Monday, April 30, 2007

Henna Seated

Henna Seated, 2007, pencil on paper, 24 x 18 inches
Very unexpectedly I was able to get a good drawing done this past Saturday in class. Why you may wonder? Before registering in Michael Burban's class this month I had taken another drawing class with a different instructor, Sherry Camhy. The name of the class, Painterly Drawing, was set up so that students could draw and paint from the same pose for the whole month. That's fine when you want to get a good drawing or painting done, but to my unfortunate luck we were given Henna as a model. The pose and the mood of this woman was all wrong. It was painful to watch this sad middle aged woman sit on a chair holding a book and falling asleep as she posed. With that bad experience I enrolled into my current class in hopes that I would get a chance to draw from more dynamic models, which I have. But this Saturday morning Henna comes into the drawing studio, about 20 to 30 minutes late, and I wanted to run away with my sketch pad and pencils. But to my surprise she pulled it together this time and gave us a good pose, allowing me to get a good drawing in two and a half hours.

Saturday, April 28, 2007

One Year Anniversary!!!

It all started a year ago. I had no idea as to what I was getting myself into, but thanks to the help of Carol I went ahead with it. This blog, at first, was set up as an alternative to my official website which at the moment was taking forever to launch. Unlike the website, this blog was going to force me to put into words my thoughts about the work that I do. I needed to now focus on both painting and the presentation of such in a written form. Little while later I was able to get comfortable with this new way of communication. Things evolved as I used this blog to record my experiences in New York, and the way it shaped my art.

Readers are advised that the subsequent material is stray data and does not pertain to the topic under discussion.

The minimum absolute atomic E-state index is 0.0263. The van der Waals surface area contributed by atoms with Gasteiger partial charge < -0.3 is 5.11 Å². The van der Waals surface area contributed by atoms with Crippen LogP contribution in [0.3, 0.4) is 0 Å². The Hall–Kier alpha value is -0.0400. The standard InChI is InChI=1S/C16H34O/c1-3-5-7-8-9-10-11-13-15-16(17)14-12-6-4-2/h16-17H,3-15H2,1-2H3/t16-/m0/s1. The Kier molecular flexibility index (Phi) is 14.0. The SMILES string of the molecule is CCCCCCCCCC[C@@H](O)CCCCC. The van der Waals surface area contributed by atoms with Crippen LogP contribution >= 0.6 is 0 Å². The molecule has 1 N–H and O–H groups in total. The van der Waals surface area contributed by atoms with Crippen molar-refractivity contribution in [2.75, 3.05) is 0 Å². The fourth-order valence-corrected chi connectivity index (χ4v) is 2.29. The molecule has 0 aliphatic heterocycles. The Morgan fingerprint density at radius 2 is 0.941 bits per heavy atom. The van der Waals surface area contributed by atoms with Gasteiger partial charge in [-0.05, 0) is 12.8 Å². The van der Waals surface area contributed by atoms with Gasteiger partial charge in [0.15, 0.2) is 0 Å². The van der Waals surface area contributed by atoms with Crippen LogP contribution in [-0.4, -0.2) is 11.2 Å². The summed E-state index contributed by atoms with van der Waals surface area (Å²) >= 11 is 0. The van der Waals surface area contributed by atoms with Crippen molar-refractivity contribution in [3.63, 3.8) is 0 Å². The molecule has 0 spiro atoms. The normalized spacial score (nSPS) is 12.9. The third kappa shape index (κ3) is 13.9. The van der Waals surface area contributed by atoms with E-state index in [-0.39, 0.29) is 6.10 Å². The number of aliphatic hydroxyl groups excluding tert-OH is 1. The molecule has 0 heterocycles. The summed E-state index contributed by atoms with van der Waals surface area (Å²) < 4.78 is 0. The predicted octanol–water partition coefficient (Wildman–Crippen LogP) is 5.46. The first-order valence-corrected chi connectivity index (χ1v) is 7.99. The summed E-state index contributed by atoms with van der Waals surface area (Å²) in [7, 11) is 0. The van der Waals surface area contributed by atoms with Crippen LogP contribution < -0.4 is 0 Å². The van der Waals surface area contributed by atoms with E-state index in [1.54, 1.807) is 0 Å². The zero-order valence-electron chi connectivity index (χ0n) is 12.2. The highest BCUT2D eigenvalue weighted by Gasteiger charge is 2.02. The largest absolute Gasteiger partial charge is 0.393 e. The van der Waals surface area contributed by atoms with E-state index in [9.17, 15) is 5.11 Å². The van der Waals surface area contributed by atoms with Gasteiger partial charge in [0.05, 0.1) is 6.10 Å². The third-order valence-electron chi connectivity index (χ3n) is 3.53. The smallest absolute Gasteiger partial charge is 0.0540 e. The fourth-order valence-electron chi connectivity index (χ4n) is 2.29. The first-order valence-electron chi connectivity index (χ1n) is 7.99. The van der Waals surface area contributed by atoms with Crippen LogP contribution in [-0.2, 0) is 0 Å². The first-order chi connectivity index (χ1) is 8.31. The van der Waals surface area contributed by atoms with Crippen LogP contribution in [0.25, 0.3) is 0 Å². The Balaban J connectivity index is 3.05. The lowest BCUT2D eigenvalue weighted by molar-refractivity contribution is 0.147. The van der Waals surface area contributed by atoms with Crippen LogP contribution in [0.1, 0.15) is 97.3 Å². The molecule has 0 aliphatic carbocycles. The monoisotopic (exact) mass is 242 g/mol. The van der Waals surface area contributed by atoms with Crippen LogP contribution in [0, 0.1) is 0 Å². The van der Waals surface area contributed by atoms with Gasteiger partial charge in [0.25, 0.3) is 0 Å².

Little did I know that being an artist blogger would be so much more rewarding. In time I was introduced to the world wide community of artists bloggers who not only shared their work for all to see but who also inspired each other by stopping and checking on each others work and offering a piece of advice or just encouraging each other to keep producing. I came in contact with the "Daily Painters", a group of individuals who after being inspired by Duane Keiser took the blog, and art world by storm. Their dedication to creating a piece everyday was a true inspiration and motivation for my work. I too got hooked on the movement, but briefly. I never became a daily painter by choice since I was here to promote my more finished pieces and to share with all the process of my work.

It is within this same year when the "legendary" Moleskine came into my life. A new tool in my development as an artist, this book accompanied me during my train ride commutes to work, or while hanging out in the Big Apple. Many ideas came to me while going about my daily routine, and it has been an advantage and privilege to be able to dig into my bag and pull out this Italian book. This little black sketch book came in very handy as I explored the galleries of the Metropolitan Museum of Art , a place I call my sanctuary.
In this year of blogging I have grown so much as an artist and individual. Trying to keep this exiting and new it made me go out and experience the art scene further than before, as well as the many awesome places this city has to offer. Places like Strand, Farmers Market, and some of the Chelsea Galleries. The timing was right, I was living in Manhattan and everything seemed new. Everything was at a convenient reach. I must say this has been a year of self discovery and I wouldn't have it any other way.
Thank you to all of those who have been visiting this blog and leaving their sincere comments. To all the artists bloggers out there who I have come in contact with I thank you for the inspiration and I admire your dedication to your art.